There is a package I have to deal with which installs assemblies straight into the GAC (e.g. somewhere deep in %windows%/assembly).
How do I exorcise the actual assembly (the DLL) from the GAC into the normal file system?
I used the advice from this article to get an assembly from the GAC.
Get DLL Out of The GAC
DLLs once deployed in GAC (normally located at c:\windows\assembly) can’t be viewed or used as a normal DLL file. They can’t be directly referenced from VS project. Developers usually keep a copy of the original DLL file and refer to it in the project at development (design) time, which uses the assembly from GAC during run-time of the project.
During execution (run-time) if the assembly is found to be signed and deployed in GAC the CLR automatically picks up the assembly from the GAC instead of the DLL referenced during design time in VS. In case the developer has deleted the original DLL or don't have it for some reason, there is a way to get the DLL file from GAC. Follow the following steps to copy DLL from GAC
Run regsvr32 /u C:\WINDOWS\Microsoft.NET\Framework\v2.0.50727\shfusion.dll
- shfusion.dll is an explorer extension DLL that gives a distinct look to the GAC folder. Unregistering this file will remove the assembly cache viewer and the GAC folder will be then visible as any normal folder in explorer.
Browse to your DLL folder into the deep to find your DLL.
Copy the DLL somewhere on your hard disk and refer it from there in your project
Run "regsvr32 %windir%\Microsoft.NET\Framework\<.NET version directory> \shfusion.dll" to re-register the shfusion.dll file and regain the original distinct view of the GAC.
The method described here is very easy:
Summary from Article:
Open the Command Prompt and Type :
cd c:\windows\assembly\GAC_MSIL xcopy . C:\GacDump /s /y
This should give the dump of the entire GAC
Add DisableCacheViewer Registry Key
Create a new dword key under HKLM\Software\Microsoft\Fusion\ with the name DisableCacheViewer and set it’s [DWORD] value to 1.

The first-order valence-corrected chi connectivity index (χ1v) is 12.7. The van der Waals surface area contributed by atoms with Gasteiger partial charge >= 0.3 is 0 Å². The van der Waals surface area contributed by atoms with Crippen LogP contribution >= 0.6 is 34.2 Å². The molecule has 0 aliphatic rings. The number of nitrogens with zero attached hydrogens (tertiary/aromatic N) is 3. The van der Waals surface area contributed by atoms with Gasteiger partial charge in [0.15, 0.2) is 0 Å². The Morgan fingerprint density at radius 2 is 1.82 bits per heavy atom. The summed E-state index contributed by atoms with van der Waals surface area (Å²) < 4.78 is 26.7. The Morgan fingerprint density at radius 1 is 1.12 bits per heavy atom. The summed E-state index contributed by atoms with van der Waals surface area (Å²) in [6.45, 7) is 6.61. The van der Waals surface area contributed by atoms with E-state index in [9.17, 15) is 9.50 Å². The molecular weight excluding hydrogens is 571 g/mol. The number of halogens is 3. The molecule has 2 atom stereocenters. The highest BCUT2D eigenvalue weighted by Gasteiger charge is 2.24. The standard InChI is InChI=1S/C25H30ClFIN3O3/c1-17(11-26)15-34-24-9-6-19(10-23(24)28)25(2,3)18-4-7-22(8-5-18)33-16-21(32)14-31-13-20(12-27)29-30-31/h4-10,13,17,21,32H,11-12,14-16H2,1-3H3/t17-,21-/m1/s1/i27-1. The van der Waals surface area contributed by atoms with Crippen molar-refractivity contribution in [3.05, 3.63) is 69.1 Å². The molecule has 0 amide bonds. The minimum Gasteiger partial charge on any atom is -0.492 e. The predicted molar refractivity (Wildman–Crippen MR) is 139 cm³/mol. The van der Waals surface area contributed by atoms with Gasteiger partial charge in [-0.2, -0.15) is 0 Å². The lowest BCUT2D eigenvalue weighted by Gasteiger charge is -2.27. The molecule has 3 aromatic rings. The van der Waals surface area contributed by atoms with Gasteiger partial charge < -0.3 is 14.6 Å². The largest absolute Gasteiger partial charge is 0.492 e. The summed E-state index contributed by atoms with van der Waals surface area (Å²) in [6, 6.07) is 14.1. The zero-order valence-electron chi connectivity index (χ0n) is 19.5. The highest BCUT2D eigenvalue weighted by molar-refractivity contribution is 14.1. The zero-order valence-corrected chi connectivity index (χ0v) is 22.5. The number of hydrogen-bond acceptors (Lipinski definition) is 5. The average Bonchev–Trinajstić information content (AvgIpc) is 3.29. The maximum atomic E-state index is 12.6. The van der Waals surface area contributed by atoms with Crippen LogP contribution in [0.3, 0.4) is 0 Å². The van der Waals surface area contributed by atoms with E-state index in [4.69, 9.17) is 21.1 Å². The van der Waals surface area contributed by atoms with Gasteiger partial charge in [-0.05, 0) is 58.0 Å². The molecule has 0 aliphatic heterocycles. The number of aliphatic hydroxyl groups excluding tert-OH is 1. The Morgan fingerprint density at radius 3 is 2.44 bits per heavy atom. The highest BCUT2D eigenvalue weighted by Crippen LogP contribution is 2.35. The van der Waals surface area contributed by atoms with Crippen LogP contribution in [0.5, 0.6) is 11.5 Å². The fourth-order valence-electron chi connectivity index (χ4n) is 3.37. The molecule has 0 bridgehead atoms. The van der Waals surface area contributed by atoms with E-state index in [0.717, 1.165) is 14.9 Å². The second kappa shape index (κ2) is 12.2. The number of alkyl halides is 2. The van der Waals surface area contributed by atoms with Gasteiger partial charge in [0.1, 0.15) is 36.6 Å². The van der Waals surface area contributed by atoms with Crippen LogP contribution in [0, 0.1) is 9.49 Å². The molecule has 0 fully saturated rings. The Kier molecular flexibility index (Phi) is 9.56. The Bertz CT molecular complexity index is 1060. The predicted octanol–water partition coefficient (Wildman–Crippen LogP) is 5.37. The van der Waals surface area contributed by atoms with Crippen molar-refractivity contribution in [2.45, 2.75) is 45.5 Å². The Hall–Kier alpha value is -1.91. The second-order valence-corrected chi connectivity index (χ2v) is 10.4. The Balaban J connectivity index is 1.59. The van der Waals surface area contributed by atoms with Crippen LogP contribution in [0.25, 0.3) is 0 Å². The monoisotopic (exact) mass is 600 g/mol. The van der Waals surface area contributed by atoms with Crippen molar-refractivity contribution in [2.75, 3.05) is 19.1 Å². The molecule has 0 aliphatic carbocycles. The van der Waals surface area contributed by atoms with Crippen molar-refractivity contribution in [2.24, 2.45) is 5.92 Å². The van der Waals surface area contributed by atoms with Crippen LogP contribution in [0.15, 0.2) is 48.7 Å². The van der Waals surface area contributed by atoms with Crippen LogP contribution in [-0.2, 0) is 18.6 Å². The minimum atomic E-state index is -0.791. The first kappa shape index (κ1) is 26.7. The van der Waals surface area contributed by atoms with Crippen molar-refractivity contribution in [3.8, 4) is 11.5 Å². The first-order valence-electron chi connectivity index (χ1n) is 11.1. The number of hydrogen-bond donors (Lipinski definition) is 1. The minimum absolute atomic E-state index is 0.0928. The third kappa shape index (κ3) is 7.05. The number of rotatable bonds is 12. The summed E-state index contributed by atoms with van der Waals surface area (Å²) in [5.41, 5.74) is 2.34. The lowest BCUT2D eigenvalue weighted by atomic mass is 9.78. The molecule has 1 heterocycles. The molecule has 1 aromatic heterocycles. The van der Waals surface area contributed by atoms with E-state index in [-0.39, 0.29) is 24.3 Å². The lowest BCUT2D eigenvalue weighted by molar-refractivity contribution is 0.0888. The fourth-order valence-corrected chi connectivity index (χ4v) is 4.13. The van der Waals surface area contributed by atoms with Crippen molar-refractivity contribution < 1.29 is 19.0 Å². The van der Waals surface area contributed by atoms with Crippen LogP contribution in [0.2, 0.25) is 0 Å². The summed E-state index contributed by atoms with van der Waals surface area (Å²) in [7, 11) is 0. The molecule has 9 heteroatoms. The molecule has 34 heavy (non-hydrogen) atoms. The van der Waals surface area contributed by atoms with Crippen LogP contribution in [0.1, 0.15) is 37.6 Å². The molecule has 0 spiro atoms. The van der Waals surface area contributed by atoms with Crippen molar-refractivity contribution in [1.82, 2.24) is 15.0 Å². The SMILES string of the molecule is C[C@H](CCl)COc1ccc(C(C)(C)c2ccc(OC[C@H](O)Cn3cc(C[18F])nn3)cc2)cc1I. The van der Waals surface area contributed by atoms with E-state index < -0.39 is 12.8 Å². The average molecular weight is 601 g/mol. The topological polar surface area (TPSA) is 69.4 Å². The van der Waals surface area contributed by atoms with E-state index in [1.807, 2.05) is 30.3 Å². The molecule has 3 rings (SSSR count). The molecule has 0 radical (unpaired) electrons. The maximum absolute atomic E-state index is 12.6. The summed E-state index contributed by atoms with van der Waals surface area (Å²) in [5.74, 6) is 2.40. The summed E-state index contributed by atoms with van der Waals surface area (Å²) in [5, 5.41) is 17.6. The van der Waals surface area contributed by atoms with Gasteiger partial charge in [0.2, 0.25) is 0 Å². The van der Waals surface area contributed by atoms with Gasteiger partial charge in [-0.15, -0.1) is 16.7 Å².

Go back to Windows Explorer to the assembly folder and it will be the normal file system view.
I think the easiest way is to do it through the command line like David mentions. The only trick is that the .dll isn't simply located at C:\Windows\Assembly. You have to navigate to C:\Windows\Assembly\GAC\[ASSEMBLY_NAME]\[VERSION_NUMBER]_[PUBLIC KEY]. You can then do a copy using:
copy [ASSEMBLY_NAME].dll c:\ (or whatever location you want)
Hope that helps.
Easy way I have found is to open the command prompt and browse through the folder you mention until you find the DLL you want - you can then user the copy command to get it out. Windows Explorer has a "helpful" special view of this folder.
Open RUN then type
%windir%\assembly\GAC_MSIL, this will open your dlls in folders' view you can then navigate to your dll named folder and open it, you will find your dll file and copy it easily
I am the author of PowerShell GAC. With PowerShell GAC you can extract assemblies from the GAC without depending on GAC internals like changing folder structures.
Get-GacAssembly SomeCompany* | Get-GacAssemblyFile | Copy-Item -Dest C:\Temp\SomeCompany
This MSDN blog post describes three separate ways of extracting a DLL from the GAC. A useful summary of the methods so far given.
Think I figured out a way to look inside the GAC without modifying the registry or using the command line, powershell, or any other programs:
Create a new shortcut (to anywhere). Then modify the shortcut to have the target be:
Opening this shortcut takes you to the System folder inside the GAC (which everyone should have) and has the wonderful side effect of letting you switch to a higher directory and then browsing into any other folder you want (and see the dll files, etc)
I tested this on windows 7 and windows server 2012.
Note: It will not let you use that target when creating the shortcut but it will let you edit it.
just navigate to C:\Windows find the [assembly] folder right click and select add to archive
wait a little
vola you have an archive file containing all the assemblies in your GAC
Use the file browser "Total Commander" instead.
From a Powershell script, you can try this. I only had a single version of the assembly in the GAC so this worked just fine.
cd "c:\Windows\Microsoft.NET\assembly\GAC_MSIL\" Get-ChildItem assemblypath -Recurse -Include *.dll | Copy-Item -Destination "c:\folder to copy to"
where the assembly path can use wildcards.
One other direction--just unpack the MSI file and get the goodies that way. Saves you from the eventual uninstall . . .
Copying from a command line is unnecessary. I typed in the name of the DLL from the Start Window search. I chose See More Results. The one in the GAC was returned in the search window. I right clicked on it and said open file location. It opened in normal Windows Explorer. I copied the file. I closed the window. Done.
Thank you for your interest in this question.
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